That is also speaking from professional experience. We have both Prius and civic hybrid in our fleet, and the Prius by FAR has the more reliable battery pack


#12

It will cost you thousands to buy a commuter car reliable enough, and it will same you hundreds. I’d just keep driving the RAM.


#13

That is sort of a high priced truck and will probably depreciate by $10,000 over the next 2-3 years, there will be much less depreciation with a $10,000 car.


#14

your loan is 4k more than dealer will give you now? this dealer wants 36k for same truck as yours. yours is 4wd? suppose 2wd is cheaper. what is insurance cost for full coverage vs same coverage for prius? our 15’ civic is 60/mo.


#15

So mine is a lower model. 4wd tradesman with chrome crew cab and back up camera. I could only get $25-27K for it and owe 30,500. I know it’s a gut punch but I would save $50 insurance $400 in payments and $200 in gas each month. Even if I’m under by $5k I could break even in 9-10 months. I’m afraid that with the amount of driving I do if I don’t sell it, that break even goal post will get further away. If I’m saving $600+ a month it should pay for itself.


#16

I’m just trying to organize my thoughts. I guess the primary issue is that you need a vehicle(s) that fit your needs. When I drove a lot of commuter miles I had a standard comfortable Buick or Olds but then put multi-hundreds of thousands of miles on them-like 240K, 350, 480, 530, etc. After the first hundred thousand or so they aren’t worth much but who cared?

You can easily get upside down in a new car by driving a lot of miles. So you either keep driving it if it fits your needs, or get rid of it for something that does fit your needs and take the hit. In a long commute car, the most important thing is not economy, but comfort. Most every decent car now gets 25-30 mpg. You don’t need a hybrid, etc. to get to the 40 or 50 mark for the economy of it, in my view. Dollar wise it doesn’t make much difference over the long haul, but you need a car that is reasonable to fix and drive.

So no magic answers and everyone has to do what feels the best for them, but the first thing is to match the vehicle to the needs, then get out of the hole.


#17

I think if I had this problem I would start driving the vehicle the wife is using ( unknown ) and instead of waiting 10 months to get her one I would take the loss on the truck and just get it over with.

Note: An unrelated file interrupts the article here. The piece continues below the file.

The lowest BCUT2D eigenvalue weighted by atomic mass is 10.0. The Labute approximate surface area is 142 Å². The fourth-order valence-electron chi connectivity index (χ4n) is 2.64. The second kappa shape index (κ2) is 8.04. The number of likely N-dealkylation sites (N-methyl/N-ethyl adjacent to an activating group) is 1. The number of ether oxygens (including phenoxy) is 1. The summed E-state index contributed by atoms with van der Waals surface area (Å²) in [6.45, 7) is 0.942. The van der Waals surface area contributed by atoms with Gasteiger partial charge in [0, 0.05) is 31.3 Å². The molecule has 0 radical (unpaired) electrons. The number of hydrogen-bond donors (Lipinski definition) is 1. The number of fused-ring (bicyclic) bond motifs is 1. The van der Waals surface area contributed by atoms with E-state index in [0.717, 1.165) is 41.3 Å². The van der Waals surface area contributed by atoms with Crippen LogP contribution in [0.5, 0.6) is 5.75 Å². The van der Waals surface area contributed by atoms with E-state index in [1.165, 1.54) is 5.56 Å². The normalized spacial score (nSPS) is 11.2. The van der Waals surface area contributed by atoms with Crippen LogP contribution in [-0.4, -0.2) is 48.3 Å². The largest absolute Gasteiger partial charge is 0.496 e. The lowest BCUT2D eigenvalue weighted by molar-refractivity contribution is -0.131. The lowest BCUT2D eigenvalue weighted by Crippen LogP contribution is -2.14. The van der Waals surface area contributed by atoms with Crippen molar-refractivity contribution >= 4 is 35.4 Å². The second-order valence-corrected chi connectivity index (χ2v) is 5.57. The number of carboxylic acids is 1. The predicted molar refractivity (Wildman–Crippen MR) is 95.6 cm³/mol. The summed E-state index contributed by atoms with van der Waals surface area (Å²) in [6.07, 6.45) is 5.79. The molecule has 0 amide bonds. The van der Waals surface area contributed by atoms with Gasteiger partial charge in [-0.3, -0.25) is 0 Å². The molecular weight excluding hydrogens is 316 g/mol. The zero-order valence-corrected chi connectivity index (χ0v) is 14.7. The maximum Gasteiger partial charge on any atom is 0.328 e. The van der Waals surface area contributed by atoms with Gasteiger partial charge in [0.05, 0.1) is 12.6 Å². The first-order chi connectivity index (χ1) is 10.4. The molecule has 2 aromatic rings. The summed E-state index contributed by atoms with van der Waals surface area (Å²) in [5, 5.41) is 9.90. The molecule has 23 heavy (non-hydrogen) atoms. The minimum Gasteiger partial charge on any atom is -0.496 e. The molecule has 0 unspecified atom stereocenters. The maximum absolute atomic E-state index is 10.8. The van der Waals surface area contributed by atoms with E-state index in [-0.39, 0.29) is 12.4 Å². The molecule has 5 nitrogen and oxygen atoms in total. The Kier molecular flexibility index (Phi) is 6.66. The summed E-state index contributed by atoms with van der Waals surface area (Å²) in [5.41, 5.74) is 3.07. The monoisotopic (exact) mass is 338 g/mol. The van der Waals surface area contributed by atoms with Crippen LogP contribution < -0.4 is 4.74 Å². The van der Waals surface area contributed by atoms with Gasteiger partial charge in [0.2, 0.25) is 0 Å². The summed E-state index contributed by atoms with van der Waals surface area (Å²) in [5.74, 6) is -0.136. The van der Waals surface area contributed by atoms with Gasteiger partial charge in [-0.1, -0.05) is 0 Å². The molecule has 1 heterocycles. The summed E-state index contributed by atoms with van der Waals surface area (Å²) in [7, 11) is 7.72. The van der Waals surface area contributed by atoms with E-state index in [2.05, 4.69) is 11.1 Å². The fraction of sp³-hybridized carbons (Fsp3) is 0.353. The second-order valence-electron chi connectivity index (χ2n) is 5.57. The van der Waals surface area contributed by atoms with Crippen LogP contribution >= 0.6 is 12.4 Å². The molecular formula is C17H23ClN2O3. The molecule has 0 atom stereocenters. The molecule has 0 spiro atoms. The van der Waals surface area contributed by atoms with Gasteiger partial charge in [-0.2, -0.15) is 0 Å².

#18

I have a friend who has a 100 mile round trip commute five days a week. She also has parents who are in their 90s who live 125 miles away, so she makes frequent trips to see them. She started this job last fall and had only been on the job two weeks when a delivery van swung too wide pulling out from a cross street and hit her car, a Honda Civic, head on. The Civic was totaled. She replaced the Civic with a Toyota Prius and since last September has racked up 23,000 miles. She thinks the Prius is great. Of course, she was coming from a Honda Civic. She is also about 5’ 4" and weighs about 110 pounds, so she fits comfortably in a small car.


#19

Not sure I understand that statement . Just because the car is small ( don’t really think a Prius as small ) does not mean a larger person can’t be comfortable in one. I am quite a bit larger than the 110 lb. person and I am comfortable in my friends Prius.


#20

Even when your current car is an unreliable gas guzzler, the sound financial choice when you owe more than it is worth is to keep driving it until it’s paid off. Only you can decide whether it’s worth it to say goodbye to $4,000-5,000 by trading it in now. Keep in mind trade-in value is lower than actual value.

I’d keep driving what you have until you have no other choice or you can sell it for more than you owe.